Monday, 16 June 2014

Food Stuff part 3, Delhi Belly, Pokhara, Nepal, June 2014

Based on several weeks of living in Nepal... And traveling across the Indian Subcontinent.

Sadly cleanliness and hygiene are not priority issues across the Indian subcontinent when it comes to food production, especially at the local level. Power cuts, lack of refrigeration Nepal is no exception and gorging on the local delicacies can easily land visitors with a spell of 'Delhi Belly' a visit to hospital and at worst an early flight home. Plenty of health advice is available from the UK authorities - taking those Jabs is paramount and heeding the advice on which foods to avoid will reduce the risk of being poisoned. Do some research, develop a strategy and hopefully a trouble free trip will ensue. 

So, with a strategy in hand, this may be a good time for Western visitors to shed a few pounds - forget those beef burgers, chips and all the other gunk the tourist strip can throw and eat local. Save some cash whilst enjoying the local food scene unabated - following a few simple rules can leave visitors feeling culturally rewarded and pretty satisfied and most importantly with their health intact. After living in Nepal for nearly 4 months heres how I have managed to maintain my health and enjoy the local food scene. 

1. Seek out an acceptable local cafe - as clean as will be achieved in Nepal, with the least amount of flies buzzing around and most importantly friendly faces in the kitchen and behind the till. No easy feat and may mean some street pounding but worth it in the long run.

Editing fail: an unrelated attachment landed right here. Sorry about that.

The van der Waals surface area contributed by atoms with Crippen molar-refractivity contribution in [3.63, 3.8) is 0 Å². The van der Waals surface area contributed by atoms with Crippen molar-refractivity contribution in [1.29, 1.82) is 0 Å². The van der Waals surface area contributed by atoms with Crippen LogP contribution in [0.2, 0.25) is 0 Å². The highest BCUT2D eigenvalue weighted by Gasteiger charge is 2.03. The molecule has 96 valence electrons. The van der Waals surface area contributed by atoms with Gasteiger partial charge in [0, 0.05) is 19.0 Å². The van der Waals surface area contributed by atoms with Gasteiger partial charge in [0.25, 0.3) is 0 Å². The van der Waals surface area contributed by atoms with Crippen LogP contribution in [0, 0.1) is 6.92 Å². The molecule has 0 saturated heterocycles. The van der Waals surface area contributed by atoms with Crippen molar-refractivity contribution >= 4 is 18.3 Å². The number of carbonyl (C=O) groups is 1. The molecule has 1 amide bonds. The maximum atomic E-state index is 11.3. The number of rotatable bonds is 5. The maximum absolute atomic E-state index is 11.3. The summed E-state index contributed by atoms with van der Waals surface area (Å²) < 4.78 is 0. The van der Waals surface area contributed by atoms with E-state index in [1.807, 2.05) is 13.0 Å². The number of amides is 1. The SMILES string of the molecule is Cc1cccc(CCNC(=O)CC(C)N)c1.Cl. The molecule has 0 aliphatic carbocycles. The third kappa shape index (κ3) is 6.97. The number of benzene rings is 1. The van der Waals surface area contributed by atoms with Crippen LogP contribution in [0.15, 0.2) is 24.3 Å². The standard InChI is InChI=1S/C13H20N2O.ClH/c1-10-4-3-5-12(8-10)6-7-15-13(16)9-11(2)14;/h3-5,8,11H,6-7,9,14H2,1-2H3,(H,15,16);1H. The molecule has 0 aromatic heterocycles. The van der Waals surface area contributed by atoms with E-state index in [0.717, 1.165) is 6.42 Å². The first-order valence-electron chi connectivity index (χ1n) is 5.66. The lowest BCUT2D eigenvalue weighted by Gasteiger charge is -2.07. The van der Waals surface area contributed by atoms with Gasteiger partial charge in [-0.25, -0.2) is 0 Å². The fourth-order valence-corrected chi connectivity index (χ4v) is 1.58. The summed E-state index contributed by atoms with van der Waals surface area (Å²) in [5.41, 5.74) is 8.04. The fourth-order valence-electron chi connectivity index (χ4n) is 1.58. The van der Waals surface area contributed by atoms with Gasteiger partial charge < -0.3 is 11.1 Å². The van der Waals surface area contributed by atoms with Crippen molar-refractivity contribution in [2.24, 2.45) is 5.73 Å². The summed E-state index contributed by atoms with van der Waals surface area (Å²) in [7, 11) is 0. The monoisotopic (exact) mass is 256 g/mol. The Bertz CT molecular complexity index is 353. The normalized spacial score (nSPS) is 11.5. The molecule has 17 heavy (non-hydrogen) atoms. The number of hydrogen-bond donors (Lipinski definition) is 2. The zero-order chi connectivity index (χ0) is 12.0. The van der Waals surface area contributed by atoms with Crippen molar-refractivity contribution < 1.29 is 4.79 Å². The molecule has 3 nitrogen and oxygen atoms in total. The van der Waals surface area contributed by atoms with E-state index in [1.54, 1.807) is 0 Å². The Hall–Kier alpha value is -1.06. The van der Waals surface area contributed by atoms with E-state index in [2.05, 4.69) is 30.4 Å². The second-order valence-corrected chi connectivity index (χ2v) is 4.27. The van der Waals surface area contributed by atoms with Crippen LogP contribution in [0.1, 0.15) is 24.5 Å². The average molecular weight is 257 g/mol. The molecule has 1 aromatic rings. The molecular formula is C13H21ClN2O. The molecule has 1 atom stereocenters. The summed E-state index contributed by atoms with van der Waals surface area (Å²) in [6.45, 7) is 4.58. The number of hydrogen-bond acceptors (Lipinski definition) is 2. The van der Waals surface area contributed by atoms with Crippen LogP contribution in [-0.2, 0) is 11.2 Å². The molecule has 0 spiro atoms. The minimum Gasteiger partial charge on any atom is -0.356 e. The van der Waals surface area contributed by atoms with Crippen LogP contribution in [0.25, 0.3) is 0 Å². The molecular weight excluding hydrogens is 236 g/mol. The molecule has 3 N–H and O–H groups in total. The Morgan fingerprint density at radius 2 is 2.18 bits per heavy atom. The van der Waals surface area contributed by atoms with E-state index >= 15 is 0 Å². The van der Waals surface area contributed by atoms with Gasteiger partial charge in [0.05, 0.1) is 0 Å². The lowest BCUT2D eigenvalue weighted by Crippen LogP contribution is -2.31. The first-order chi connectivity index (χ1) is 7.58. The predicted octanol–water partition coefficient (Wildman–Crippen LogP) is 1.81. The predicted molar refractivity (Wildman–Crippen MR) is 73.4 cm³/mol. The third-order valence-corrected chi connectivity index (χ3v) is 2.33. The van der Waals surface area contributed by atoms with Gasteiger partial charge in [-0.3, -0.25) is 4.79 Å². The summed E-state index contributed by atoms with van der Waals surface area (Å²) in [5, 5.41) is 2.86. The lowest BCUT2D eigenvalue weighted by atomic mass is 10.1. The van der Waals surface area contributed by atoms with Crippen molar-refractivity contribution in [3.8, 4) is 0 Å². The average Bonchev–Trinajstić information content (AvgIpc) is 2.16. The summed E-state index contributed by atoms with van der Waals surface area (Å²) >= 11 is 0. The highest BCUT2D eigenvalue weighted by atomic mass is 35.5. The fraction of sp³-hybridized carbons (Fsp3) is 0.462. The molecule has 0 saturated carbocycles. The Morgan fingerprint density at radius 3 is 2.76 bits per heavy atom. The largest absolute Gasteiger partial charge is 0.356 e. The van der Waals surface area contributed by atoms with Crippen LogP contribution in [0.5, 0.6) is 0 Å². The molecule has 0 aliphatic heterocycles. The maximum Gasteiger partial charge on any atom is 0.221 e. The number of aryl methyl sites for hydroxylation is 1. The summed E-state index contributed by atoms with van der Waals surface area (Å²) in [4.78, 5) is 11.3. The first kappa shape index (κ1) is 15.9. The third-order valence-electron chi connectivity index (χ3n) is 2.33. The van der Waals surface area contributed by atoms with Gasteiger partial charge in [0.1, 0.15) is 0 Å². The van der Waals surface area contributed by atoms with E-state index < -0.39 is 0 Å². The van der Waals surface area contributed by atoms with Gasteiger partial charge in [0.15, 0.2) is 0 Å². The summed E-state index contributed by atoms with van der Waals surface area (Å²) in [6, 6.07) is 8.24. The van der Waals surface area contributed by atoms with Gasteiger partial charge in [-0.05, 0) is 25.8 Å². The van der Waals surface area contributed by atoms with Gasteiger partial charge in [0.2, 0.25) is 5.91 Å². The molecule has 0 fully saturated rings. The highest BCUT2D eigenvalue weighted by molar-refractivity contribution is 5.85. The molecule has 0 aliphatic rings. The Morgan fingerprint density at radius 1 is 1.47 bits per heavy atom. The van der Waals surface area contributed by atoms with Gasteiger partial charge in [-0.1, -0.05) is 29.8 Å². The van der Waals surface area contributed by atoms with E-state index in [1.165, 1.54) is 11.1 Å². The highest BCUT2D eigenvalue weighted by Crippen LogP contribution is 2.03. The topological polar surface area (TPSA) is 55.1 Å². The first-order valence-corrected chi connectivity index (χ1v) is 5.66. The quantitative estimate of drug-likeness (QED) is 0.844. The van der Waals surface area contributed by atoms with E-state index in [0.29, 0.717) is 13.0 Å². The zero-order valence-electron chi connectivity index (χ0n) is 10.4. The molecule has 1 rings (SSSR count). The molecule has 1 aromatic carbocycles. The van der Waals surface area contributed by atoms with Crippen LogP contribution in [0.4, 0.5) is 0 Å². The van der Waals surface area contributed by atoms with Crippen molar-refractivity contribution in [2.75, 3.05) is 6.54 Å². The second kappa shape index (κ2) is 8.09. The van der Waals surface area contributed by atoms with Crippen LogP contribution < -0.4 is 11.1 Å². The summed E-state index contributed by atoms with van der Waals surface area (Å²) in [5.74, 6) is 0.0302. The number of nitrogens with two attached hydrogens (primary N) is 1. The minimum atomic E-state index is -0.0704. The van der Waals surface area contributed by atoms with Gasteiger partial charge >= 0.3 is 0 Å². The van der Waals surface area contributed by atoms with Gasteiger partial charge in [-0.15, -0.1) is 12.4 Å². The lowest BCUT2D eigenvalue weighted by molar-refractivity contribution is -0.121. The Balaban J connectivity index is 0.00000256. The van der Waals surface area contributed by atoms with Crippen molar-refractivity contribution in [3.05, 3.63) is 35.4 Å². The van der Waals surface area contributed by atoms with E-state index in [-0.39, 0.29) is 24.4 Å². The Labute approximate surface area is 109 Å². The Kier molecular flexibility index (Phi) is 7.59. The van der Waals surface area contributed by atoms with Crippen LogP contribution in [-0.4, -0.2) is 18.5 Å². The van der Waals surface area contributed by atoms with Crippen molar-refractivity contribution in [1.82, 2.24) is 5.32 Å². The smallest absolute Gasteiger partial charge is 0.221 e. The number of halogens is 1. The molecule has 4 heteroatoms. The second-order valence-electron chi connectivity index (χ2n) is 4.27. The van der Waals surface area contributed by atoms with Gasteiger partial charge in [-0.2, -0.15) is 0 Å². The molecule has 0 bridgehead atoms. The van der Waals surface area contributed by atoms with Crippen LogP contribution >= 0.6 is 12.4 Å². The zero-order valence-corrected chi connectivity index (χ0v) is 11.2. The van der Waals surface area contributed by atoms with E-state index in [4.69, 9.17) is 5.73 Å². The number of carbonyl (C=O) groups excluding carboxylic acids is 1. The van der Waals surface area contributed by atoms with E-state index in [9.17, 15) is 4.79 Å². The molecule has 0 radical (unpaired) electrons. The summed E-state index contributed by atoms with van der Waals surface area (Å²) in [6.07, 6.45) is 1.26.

2. Get to know the menu inside out. Avoid meat, eat vegetarian. Here at Mr. Ps they eat very little meat - occasionally chicken but predominantly vegetable based dishes. Often these places double as family homes and nearly always there will be a kid hanging round. So, eat what they eat and especially eat what they feed the kids. It may not look the most appetising dish, but guaranteed safe and tasty enough. 

3. Eat at the same place as often as possible and let the kid play with the IPad. Eventually this will lead to some extra tasty food, a few freebies thrown in and access to a TV, all this with health intact. 

4. I won't eat buffalo, or goat for that matter, under any circumstances. Dairy products arrive chilled, often frozen and thus far haven't been any cause for concern here at Mr Ps. 
I don't particularly like Momo's - just not my thing. The desire for Western gunk has passed, a long time ago. Oh, and no fish either, unless of course it's in a tin. Uncooked items I won't eat period! That included tomatoes, plums, grapes etc....

5. Having established a rapport I have managed to introduce some subtle changes to the menu namely breakfast. I'll buy the cereal, they supply the milk and a banana. It all works just fine - a days food (excluding lunch) including numerous cups of milk tea, coffee averages to about £1.25.

6. And what about lunch? It's downtown at Prithivi Chowk and with the same principle applied as above. A small unit, not that clean to be honest but I can see the food being prepared and it's well cooked - above all it's fresh, especially the aloo paratha - just bootiful! Oh, and the milk/water for tea is well boiled, I can see that as it often nears the overflow point. 

So there it is. After four seasons of travelling across Asia and the Indian Subcontinent I have remained free of Delhi belly, although I will admit to the odd dose of the trots, but even that's on a rare occasion. 

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